Archive for May 8th, 2023

For a few decades, Chile was very interesting for fans of free markets.

The country became famous for its system of personal retirement accounts, but there were many other reforms that liberalized the economy. Everything from free trade to privatization.

Unsurprisingly, Chile quickly became the richest nation in Latin America, surpassing countries such as Argentina and Venezuela that foolishly embraced bigger government.

But in recent years, Chile has become very interesting for fans of political drama.

  • In 2019, there were big protests by the left, initially triggered by an increase in subway fares in Santiago.
  • In 2020, the left enjoyed a victory as the country voted overwhelmingly in favor of writing a new constitution.
  • In 2021, the left enjoyed another victory when former student activist Gabriel Boric was elected president.
  • In 2022, the pendulum swung back to the right as voters overwhelmingly rejected a left-wing constitution.
  • Now, in 2023, the right enjoyed another big victory in yesterday’s election for a Constitutional Council.

In a report for Bloomberg, Matthew Malinowski and Valentina Fuentes explain what just happened.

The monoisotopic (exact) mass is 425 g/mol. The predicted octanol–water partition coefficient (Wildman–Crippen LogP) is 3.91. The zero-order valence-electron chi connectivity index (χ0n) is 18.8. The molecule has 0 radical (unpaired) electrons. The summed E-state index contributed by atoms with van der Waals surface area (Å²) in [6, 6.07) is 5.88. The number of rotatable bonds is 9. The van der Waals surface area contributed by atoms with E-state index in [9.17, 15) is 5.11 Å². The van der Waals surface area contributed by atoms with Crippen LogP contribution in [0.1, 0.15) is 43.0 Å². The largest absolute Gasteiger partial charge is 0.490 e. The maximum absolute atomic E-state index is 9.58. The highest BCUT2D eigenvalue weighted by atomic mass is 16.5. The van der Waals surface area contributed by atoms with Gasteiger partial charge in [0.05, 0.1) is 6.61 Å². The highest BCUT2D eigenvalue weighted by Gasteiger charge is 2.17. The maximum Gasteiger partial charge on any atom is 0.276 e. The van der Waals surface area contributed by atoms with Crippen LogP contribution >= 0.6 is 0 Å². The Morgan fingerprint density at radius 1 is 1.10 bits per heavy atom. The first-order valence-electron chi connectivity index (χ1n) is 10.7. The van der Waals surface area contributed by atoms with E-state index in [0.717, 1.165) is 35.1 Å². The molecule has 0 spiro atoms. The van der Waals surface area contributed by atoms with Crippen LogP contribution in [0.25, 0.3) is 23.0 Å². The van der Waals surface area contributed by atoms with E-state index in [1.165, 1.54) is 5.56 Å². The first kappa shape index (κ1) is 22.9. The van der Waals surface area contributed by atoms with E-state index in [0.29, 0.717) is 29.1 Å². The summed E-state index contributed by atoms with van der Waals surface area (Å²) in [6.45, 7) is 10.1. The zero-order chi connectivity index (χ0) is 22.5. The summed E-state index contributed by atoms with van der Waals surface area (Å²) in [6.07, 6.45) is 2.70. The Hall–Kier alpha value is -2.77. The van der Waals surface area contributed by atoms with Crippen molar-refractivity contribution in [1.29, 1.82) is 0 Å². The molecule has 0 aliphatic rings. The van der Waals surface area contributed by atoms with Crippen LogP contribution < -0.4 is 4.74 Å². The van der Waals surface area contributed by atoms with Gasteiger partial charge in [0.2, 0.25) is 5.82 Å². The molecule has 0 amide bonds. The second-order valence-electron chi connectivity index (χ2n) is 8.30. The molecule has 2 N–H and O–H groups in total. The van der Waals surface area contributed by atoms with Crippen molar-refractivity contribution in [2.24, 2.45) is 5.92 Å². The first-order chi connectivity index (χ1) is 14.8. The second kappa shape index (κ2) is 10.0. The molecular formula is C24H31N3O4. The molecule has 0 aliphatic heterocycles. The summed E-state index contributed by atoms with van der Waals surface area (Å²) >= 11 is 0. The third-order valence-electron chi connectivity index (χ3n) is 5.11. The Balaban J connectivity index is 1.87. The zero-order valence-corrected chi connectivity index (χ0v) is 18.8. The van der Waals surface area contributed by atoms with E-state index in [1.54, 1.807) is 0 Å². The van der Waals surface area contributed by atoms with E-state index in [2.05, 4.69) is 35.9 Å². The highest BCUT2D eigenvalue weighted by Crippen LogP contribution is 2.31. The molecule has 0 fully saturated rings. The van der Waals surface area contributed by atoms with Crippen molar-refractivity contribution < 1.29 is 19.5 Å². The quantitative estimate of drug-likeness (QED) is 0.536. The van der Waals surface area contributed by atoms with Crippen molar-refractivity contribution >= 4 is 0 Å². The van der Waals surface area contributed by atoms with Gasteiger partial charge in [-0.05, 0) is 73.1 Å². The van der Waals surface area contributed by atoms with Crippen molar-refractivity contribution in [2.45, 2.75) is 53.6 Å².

Chile’s political right dealt a crushing blow to the government of President Gabriel Boric that will undermine the young leader’s progressive agenda…right-wing candidates won 33 seats Sunday in a Constitutional Council in charge of drafting a new charter. This is above the three-fifths majority needed to push through articles at will… Left-wing contenders obtained 17 spots… A prior attempt to rewrite the charter was overwhelmingly rejected in a September referendum out of concern it went to far to the left, overhauling the foundations of Chile’s free-market economy…and weakening political checks and balances. …The election serves as a harsh reality check for Boric’s left-wing administration as it seeks to revive its progressive agenda, including plans to increase taxes on the rich.

I started today’s column by noting that Chile was interesting for fans of economic freedom and then shifted to explaining why it was an interesting country for fans of political drama.

Let’s close by revisiting the implications for economic policy.

The obvious good news is that there presumably no longer is any danger that Chile will be saddled with a leftist constitution (filled with “rights” to other people’s money).

But I’m more interested in whether yesterday’s election results indicate a rebirth in support for free enterprise.

Chile enjoyed enormous gains thanks to economic liberalization, with the poor enjoying disproportionate gains. But I worry that the nation will get caught in the “middle-income trap” without additional limits on the size and scope of government.

That won’t happen with Boric still in power, so we’ll have to see what happens in the next general election.

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